The old adage holds that “big crops get bigger;” and we must have a big crop because the production forecasts from USDA continue to grow. While many Cornbelt farmers may contest that projection, there is some corroborating evidence that USDA’s estimates may be on track. The NASS statisticians complete their objective field surveys with actual measurements of crops. At the same time, economists at the University of Illinois, joined by a meteorologist, have developed a model that makes crop size prediction in a completely different manner. What have they found?

Throughout the course of the summer, University of Illinois ag economists Scott Irwin and Darrel Good, along with meteorologist Mike Tannura have been refining their 2009 crop size estimates based on several factors. Their Final Yield Forecast makes use of a crop weather model that estimates the impact of technology (trend), state average monthly weather variables, and portion of the crop planted late on state average yield. Their latest update includes August precipitation and temperatures to project yields in Illinois, Iowa, and Indiana.

The forecasters repeat the fact that July was the coldest month in their long term sample and August was at the low end of their historical records, two factors that may reduce the ability of their model to accurately predict the impact of temperatures on yield. So far the track record has credibility. It predicted 97% of the variation in corn yields and 92% of the bean yields over 1986 to 2008. The Illinois forecasters used the USDA September crop report’s acreage update for 80.007 million acres of corn and 76.767 million acres of soybeans.

The economists report their forecasts based on the crop weather model are “substantially higher” than last month, based on the assumption of average August weather and “marginally lower” than the forecast based on the assumption of good August weather. They attribute that development to the positive impact of August precipitation and temperature on yield prospects.

Based on the September 6th report that 69% of the corn crop was in good to excellent condition, the US corn yield forecasts range from 158.8 to 170.2 bushels per acre. That puts total production between 12.705 billion bushels and 13.621 billion bushels. The average is a 164.5 bushel per acre average yield that provides a 13.163 billion bushel crop. Friday’s USDA forecast projected a 161.9 bushel crop and a 12.955 billion bushel production. Based on the September 6th report that 68% of the soybean crop was in good to excellent condition, the US soybean yield forecasts range from 44.6 to 45.2 bushels per acre with production ranging from 3.422 billion acres to 3.466 billion bushels. The average is a 44.9 bushel yield that produces a 3.444 billion bushel crop. USDA forecasts a 42.3 bushel per acre yield average with production estimated at 3.245 billion bushels.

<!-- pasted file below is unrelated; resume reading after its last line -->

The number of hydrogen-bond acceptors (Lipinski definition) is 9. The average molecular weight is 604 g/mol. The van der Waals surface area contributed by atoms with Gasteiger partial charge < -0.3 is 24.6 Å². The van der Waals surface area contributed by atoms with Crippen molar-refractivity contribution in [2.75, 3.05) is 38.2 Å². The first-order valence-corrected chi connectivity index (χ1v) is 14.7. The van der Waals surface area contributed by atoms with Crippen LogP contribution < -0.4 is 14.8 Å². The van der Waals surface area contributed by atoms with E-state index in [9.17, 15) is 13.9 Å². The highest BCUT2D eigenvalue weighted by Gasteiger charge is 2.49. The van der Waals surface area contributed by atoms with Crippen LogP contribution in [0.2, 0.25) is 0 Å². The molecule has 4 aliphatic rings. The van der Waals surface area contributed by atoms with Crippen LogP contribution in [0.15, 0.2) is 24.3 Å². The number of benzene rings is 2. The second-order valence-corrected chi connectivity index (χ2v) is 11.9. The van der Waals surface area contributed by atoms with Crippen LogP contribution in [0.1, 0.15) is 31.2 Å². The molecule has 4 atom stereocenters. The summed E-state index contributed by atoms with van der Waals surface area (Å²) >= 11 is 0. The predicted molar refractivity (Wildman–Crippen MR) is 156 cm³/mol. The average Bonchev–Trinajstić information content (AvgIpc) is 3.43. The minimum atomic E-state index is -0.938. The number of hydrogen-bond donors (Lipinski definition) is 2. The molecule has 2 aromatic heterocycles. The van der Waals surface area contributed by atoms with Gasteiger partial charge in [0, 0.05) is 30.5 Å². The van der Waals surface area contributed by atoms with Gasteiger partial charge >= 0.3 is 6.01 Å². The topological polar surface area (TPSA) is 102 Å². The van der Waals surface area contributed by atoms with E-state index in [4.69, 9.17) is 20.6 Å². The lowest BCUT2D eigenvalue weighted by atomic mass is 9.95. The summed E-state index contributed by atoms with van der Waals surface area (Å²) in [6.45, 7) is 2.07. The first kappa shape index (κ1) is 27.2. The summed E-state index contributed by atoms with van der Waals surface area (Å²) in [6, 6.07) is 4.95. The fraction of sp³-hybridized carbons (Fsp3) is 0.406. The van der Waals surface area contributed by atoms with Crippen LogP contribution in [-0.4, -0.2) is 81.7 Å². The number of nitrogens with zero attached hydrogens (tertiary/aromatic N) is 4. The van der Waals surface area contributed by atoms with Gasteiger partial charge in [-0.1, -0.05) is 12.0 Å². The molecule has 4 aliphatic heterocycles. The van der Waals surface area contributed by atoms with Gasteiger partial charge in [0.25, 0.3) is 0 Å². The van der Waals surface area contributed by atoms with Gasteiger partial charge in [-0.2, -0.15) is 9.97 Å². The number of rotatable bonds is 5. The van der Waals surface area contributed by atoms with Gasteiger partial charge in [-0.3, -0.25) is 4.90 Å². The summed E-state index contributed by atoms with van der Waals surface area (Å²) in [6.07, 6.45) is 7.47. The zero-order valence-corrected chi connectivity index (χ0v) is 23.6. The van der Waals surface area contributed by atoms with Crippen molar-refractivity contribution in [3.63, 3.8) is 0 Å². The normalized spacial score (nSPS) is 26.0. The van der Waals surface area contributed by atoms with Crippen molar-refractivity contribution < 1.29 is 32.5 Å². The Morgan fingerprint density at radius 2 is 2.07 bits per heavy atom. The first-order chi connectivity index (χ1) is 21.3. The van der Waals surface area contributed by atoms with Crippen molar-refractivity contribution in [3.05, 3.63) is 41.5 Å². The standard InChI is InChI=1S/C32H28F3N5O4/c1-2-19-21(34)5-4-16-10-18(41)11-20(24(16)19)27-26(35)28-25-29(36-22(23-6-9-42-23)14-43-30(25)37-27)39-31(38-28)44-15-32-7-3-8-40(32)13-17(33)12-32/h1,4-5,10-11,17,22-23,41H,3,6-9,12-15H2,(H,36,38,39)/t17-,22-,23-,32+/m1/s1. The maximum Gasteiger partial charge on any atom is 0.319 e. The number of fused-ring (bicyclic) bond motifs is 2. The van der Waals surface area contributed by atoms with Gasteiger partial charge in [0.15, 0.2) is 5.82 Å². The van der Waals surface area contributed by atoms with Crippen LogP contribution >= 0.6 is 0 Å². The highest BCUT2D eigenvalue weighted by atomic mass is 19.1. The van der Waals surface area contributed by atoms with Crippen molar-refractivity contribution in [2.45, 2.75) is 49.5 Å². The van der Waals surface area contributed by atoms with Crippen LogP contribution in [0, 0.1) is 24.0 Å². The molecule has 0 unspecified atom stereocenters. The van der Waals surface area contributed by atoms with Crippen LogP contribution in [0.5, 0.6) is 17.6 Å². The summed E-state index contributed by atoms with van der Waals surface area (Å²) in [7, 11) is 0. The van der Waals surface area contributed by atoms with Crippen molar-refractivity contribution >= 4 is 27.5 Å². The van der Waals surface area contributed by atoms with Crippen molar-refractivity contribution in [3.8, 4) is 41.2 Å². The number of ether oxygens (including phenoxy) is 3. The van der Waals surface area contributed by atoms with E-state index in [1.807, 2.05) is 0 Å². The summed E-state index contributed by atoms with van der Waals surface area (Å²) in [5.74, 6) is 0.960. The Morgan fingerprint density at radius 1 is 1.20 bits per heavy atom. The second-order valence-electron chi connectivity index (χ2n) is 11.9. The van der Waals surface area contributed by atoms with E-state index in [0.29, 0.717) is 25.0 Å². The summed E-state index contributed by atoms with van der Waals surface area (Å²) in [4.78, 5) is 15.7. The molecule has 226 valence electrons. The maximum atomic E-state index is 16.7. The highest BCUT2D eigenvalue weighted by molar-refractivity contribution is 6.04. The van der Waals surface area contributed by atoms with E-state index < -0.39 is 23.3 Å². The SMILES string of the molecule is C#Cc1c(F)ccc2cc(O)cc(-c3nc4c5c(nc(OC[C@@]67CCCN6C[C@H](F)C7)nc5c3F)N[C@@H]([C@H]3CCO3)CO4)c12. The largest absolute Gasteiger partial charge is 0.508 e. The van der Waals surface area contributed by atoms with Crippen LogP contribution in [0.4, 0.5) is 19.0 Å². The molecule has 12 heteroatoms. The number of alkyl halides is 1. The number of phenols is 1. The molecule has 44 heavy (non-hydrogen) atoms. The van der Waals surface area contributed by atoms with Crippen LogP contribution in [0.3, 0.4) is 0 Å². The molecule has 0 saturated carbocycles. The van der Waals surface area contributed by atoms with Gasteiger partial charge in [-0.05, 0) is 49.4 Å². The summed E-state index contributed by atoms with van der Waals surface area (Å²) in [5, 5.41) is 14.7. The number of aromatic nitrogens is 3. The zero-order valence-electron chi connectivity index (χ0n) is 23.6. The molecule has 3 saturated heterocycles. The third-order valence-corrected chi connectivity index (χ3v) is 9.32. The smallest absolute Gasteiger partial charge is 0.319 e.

For Illinois, the crop model projects a 178 bushel yield on corn and 48.9 bushel yield for soybeans. For Indiana the crop model projects a 170.6 bushel yield on corn and 47.4 bushel yield for soybeans. For Iowa the crop model projects a 201 bushel yield on corn and 50 bushel yield for soybeans.

Summary:
Actual field examinations by USDA statisticians have forecast a larger corn and soybean crop than was expected in August, and a crop weather model developed at the University of Illinois has corroborated that estimate. Illinois is expected to have a 178 corn yield and 44.9 bushel soybean yield. Iowa is expected to have a 201 bushel corn yield and 50 bushel soybean yield and Indiana is expected to have a 170.6 corn yield and 47.4 soybean yield. Nationally, the Illinois crop weather model projects a 164.5 bushel corn yield with production at 13.163 billion bushels. For soybeans the crop weather model projects a 44.9 bushel yield with a 3.245 billion bushel crop.

Source: Stu Ellis, University of Illinois